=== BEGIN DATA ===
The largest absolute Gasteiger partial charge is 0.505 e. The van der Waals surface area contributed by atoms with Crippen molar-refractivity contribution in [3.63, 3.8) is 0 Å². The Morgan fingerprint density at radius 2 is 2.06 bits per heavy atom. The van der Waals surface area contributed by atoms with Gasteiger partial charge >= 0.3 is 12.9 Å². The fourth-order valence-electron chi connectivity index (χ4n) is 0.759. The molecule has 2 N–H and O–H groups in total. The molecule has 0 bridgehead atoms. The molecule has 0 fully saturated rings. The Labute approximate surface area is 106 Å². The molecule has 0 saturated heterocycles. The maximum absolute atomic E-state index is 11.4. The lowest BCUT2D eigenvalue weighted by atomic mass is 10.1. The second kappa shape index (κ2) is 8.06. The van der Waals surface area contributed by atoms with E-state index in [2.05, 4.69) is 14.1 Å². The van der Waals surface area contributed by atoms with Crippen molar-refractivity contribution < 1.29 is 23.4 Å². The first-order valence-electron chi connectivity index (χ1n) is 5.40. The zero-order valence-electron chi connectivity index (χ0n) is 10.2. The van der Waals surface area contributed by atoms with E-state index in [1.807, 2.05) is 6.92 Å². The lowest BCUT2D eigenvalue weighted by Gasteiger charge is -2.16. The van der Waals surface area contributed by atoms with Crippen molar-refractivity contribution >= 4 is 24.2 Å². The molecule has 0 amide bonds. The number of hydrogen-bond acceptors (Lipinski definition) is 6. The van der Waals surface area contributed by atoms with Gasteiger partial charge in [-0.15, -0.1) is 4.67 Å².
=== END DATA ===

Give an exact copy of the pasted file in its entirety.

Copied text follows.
The largest absolute Gasteiger partial charge is 0.505 e. The van der Waals surface area contributed by atoms with Crippen molar-refractivity contribution in [3.63, 3.8) is 0 Å². The Morgan fingerprint density at radius 2 is 2.06 bits per heavy atom. The van der Waals surface area contributed by atoms with Gasteiger partial charge >= 0.3 is 12.9 Å². The fourth-order valence-electron chi connectivity index (χ4n) is 0.759. The molecule has 2 N–H and O–H groups in total. The molecule has 0 bridgehead atoms. The molecule has 0 fully saturated rings. The Labute approximate surface area is 106 Å². The molecule has 0 saturated heterocycles. The maximum absolute atomic E-state index is 11.4. The lowest BCUT2D eigenvalue weighted by atomic mass is 10.1. The second kappa shape index (κ2) is 8.06. The van der Waals surface area contributed by atoms with E-state index in [2.05, 4.69) is 14.1 Å². The van der Waals surface area contributed by atoms with Crippen molar-refractivity contribution < 1.29 is 23.4 Å². The first-order valence-electron chi connectivity index (χ1n) is 5.40. The zero-order valence-electron chi connectivity index (χ0n) is 10.2. The van der Waals surface area contributed by atoms with E-state index in [1.807, 2.05) is 6.92 Å². The lowest BCUT2D eigenvalue weighted by Gasteiger charge is -2.16. The van der Waals surface area contributed by atoms with Crippen molar-refractivity contribution >= 4 is 24.2 Å². The molecule has 0 amide bonds. The number of hydrogen-bond acceptors (Lipinski definition) is 6. The van der Waals surface area contributed by atoms with Gasteiger partial charge in [-0.15, -0.1) is 4.67 Å².